Daði wasted no time bringing the love to the ornate auditorium, saying “Hi” and “Hello” in his signature baritone as he addressed everyone from the boxes to the upper tiers. Clearly delighted to find himself in Dublin, he joked that “splitting the G” on a pint of Guinness was a tradition when he plays a gig in Ireland (having only played here once before yesterday night) as he took a hefty swig on his beer. “This is what it’s all about tonight. There will be some music, but mostly G-splitting,” he joked in his charming accent before launching into a humble and sincere “Thank You”, the perfect way to start the show for the big-hearted musician. His silky smooth voice rang out beautifully in the building bop with a hip swivel.
Making fast friends with the crowd with good-natured goofball humour, Daði treated us to his unique brand of stage banter between each song, a candid sort of stream of consciousness. This sense of humour bled through to songs like “Shut Up” in which he singled out audience members by pointing at them and staring unflinchingly as he performed the pastiche of telling them to shut up repeatedly to their face. Just to be sure everyone was in on the joke, he explained that the song was about telling the voices in your head to shut up in moments of self-doubt.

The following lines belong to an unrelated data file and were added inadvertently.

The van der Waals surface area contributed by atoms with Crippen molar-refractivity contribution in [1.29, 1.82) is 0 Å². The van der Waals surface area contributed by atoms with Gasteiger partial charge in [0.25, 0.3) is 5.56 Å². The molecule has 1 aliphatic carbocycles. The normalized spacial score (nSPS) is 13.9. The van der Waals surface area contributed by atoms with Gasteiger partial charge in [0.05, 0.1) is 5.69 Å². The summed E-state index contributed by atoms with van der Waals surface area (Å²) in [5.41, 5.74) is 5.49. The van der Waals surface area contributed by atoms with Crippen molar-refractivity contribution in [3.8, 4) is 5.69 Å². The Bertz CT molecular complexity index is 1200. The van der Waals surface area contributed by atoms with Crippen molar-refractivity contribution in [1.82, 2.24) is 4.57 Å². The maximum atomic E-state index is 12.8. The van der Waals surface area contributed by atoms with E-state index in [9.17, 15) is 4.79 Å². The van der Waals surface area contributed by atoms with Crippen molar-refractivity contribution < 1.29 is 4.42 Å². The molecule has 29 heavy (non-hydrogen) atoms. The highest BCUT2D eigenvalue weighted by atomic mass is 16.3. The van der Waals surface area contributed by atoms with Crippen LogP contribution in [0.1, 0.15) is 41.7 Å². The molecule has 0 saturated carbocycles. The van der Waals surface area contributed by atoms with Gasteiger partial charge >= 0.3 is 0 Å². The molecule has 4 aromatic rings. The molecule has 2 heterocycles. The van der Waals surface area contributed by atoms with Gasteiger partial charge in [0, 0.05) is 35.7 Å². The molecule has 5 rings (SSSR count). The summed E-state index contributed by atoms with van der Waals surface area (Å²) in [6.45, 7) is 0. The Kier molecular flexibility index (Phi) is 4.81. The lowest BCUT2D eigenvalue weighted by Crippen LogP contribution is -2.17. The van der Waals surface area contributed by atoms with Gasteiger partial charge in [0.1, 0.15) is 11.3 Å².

His unique POV drips from his persona into his songs, all the more exemplified by tracks like “Where We Wanna Be”, inspired by surviving the isolation of the first covid lockdown. Rounded out by the live drumming and scrubbing Daft Punk-style guitaring of in-the-pocket guitarist Karl who grooved energetically in his skinny jeans throughout. Peppering in tunes throughout the setlist in their native Icelandic from earlier days, the band transcended any language barriers with their funky lines and complexly layered interludes. Daði Freyr is uncompromising in his commitment to quirk, from unisonly wielded shakers, to free-wheeling scatting and lank limbs flailing, but had grown with this lineup into a well rounded act. The musician proved his mettle on stage as a multi-instrumentalist, picking up the bass for some song and showing a commanding prowess of his various synthesizers, piecing everything together live on the spot (a far-cry from Eurovision standards!)